The two companies behind a proposed renewable diesel plant on the Phillips 66 refinery near Ferndale announced Tuesday, Jan. 21, that they will not build the project.
Phillips 66 and Renewable Energy Group Inc. were behind the proposal and had formed Green Apple Renewable Fuels to build the plant. A release blamed “permitting delays and uncertainties” for the decision to withdraw the project.
Specifically, it was the determination of significance recently issued by the Washington State Department of Ecology and Whatcom County government, which in turn triggered a requirement for an environmental impact statement, according to Tim Johnson, director of Public and Government Affairs for the Phillips 66 refinery near Ferndale.
“We felt we had provided a very thorough application for the project. We did not expect to have to go through the environmental impact statement process,” Johnson said to The Bellingham Herald on Tuesday, Jan. 21.
That requirement added two years for permitting and that placed the project at risk for not being online until 2024 — putting the project at a competitive disadvantage to other renewable projects out of state, Johnson said.
Renewable Energy Group representatives couldn’t be reached immediately for comment on Tuesday.
Whatcom County government and Ecology were leading the regulatory oversight for the project, which would have been at Cherry Point.
Just last week, the Washington State Department of Ecology was asking the public to say what should be included in an environmental review of the plant and Whatcom County government also was accepting public comment for what was called a notice of application for a major project permit.
And meetings to provide some information about the project to the public had been set for early February.
Those meetings and the environmental review have been canceled after Ecology and Whatcom County were notified on Tuesday, according to an Ecology release.
“The purpose of an environmental review is to fully understand a project’s probable, significant, adverse, environmental impacts, and then determine if those probable impacts can be mitigated,” Ecology said in the release.
“The environmental review of the Green Apple proposal was just days into its scoping period where the public was given its first opportunity to comment on the proposal’s potential environmental impacts,” Ecology said.
Announced in November 2018, the project would have produced 250 million gallons of renewable fuel, primarily diesel, per year — resulting in the largest renewable diesel refinery on the West Coast, according to the companies’ release.
The plant would have been built on about 40 acres of land at the Phillips 66 refinery property at 3901 Unick Road.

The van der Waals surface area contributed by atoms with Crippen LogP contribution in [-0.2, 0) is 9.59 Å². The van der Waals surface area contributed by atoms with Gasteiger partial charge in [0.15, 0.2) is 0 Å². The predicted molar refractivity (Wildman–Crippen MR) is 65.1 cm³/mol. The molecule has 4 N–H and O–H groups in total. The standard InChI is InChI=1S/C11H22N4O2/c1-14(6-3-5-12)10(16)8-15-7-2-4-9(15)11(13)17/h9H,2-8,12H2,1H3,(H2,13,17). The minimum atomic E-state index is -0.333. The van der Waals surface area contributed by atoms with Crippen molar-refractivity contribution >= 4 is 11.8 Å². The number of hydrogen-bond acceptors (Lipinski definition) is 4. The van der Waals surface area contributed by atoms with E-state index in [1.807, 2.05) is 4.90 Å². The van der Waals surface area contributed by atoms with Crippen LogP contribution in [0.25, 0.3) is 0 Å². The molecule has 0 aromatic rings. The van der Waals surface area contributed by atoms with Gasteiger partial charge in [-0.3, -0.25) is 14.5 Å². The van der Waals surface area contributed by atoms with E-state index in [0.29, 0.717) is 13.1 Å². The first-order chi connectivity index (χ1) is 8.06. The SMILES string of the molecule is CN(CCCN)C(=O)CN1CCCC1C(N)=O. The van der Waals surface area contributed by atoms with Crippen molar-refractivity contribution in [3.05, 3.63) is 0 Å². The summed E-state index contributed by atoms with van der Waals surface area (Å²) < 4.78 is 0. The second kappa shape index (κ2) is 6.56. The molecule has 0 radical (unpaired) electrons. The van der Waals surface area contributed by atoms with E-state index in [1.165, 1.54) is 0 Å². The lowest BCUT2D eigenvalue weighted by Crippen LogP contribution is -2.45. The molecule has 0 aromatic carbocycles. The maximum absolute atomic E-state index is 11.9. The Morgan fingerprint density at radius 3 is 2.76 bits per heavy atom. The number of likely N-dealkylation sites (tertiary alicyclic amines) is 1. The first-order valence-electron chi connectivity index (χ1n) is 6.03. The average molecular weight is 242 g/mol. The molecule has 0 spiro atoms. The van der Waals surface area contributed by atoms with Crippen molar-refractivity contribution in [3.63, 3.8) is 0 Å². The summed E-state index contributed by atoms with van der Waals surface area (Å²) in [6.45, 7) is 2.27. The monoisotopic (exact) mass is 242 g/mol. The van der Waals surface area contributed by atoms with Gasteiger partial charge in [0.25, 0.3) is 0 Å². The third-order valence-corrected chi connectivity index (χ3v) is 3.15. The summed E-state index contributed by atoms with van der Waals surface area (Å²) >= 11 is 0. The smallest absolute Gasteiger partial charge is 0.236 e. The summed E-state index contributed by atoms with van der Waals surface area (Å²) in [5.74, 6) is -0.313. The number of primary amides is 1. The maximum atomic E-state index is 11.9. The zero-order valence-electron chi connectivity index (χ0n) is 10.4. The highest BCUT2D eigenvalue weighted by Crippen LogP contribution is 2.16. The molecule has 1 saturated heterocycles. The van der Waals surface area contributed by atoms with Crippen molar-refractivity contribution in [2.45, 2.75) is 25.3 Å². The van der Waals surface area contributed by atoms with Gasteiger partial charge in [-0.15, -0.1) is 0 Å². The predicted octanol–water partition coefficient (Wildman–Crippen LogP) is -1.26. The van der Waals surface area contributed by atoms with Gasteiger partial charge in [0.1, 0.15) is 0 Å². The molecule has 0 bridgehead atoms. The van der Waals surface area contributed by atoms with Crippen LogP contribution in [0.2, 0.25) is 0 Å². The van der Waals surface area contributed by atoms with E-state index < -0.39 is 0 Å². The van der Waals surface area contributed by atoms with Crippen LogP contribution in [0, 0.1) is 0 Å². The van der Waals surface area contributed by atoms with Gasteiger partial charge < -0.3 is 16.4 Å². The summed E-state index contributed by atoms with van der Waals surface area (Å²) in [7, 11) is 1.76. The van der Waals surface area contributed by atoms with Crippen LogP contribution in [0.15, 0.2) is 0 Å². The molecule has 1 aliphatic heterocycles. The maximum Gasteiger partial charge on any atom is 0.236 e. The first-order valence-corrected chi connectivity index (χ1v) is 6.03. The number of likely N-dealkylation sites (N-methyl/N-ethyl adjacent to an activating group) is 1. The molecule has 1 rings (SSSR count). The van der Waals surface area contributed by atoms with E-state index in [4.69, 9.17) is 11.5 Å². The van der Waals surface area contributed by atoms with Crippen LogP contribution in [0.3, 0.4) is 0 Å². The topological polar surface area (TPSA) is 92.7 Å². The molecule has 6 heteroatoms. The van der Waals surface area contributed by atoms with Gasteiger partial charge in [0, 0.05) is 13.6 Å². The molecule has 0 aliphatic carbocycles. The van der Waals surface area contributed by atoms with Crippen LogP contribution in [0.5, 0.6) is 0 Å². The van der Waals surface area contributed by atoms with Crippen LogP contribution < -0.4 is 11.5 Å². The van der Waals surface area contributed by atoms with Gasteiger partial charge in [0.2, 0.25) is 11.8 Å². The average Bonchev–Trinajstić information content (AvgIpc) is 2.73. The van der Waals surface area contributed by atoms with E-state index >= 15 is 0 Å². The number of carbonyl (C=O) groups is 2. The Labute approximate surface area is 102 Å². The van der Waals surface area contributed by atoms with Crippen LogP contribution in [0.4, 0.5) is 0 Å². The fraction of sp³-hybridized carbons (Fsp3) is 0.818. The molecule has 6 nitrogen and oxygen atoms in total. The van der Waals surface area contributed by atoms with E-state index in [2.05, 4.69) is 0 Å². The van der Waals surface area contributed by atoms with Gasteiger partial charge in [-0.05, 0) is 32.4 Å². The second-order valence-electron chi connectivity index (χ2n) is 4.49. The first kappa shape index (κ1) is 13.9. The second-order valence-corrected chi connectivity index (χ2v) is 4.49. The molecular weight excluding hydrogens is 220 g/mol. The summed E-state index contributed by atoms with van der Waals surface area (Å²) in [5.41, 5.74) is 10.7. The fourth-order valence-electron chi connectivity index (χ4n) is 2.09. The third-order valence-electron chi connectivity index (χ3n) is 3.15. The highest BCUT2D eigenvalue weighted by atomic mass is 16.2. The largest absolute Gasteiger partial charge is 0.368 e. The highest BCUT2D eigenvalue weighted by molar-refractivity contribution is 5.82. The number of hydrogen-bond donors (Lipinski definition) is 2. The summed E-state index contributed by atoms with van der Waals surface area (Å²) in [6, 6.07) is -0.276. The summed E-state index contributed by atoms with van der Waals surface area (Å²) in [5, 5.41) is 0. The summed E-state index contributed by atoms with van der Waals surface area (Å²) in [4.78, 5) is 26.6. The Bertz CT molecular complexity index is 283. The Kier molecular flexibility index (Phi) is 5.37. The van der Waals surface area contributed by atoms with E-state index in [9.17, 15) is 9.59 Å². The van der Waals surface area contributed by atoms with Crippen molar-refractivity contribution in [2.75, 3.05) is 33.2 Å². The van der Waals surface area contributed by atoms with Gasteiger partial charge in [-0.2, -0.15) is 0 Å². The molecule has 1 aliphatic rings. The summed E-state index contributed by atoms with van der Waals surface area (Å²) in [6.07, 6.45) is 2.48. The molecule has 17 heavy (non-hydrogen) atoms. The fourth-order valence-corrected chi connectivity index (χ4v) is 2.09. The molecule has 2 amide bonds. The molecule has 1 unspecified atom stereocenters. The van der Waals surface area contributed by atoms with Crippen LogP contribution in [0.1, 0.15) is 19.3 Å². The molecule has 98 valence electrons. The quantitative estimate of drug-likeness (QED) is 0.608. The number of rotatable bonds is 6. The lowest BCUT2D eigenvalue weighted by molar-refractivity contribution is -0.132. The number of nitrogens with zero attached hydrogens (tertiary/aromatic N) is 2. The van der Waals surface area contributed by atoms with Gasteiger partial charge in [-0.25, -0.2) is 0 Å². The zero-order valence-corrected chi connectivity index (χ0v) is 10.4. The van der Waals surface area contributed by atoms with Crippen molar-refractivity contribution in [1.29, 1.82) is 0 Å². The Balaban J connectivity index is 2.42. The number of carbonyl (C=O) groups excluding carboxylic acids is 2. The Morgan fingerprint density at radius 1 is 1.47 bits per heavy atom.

The primary fuel produced would have been renewable diesel, with some renewable naphtha and renewable propane and possibly renewable jet fuel, according to a project application.
The project would have processed fats and grease as well as cooking and vegetable oils into renewable fuels.
The existing ship, rail and truck infrastructure at Phillips 66 would have been used to receive feedstocks — the waste fats, oils and greases — for the process and to ship out the finished product, although there were proposed changes to that infrastructure.
“While we believe the Ferndale refinery is a strategic fit for this renewable diesel project, permitting uncertainties were leading to delays and higher costs,” said Robert Herman, Phillips 66 executive vice president of refining, said in the release.
“Phillips 66 continues to progress its portfolio of renewable diesel projects and evaluate new opportunities to provide consumers with renewable fuels that comply with low-carbon fuel standards,” he said.
Renewable Energy Group also provided a statement.
“Although we are disappointed in this result, REG is undeterred and continues to develop numerous opportunities to grow our renewable diesel production,” said Cynthia “CJ” Warner, Renewable Energy Group CEO.
“We remain dedicated to positively impacting the environment and reducing the carbon intensity of transportation fuels through the application of REG’s proven technologies,” she said.
The decision to withdraw from the project was unexpected, according to Eddy Ury, clean energy program manager at RE Sources for Sustainable Communities.
Ury told The Bellingham Herald the project had been moving through an environmental review process in a quick and smooth manner, adding that it was expected to be permitted by 2021.
“For them to say there are unexpected delays or unreasonable barriers doesn’t add up,” Ury said of Phillips 66.
He said RE Sources had been in contact with the project managers during the past year.
RE Sources didn’t have a position on the project but it did support having an appropriate environmental review process, Ury said.
“This project could have been a positive step toward more sustainable alternatives to fossil fuels,” RE Sources said in a statement.
The organization expressed doubt over Phillips 66’s stated reason for pulling out of the project.
“Phillips 66 began this project with Renewable Energy Group in 2018 with full awareness that major projects like this are always required to go through the standard state review process — this is the process that ensures environmental impacts are understood before permitting decisions are made,” RE Sources said in the statement.
In the release, both companies thanked Washington state, Whatcom County, local officials and others for their advice and support during the process.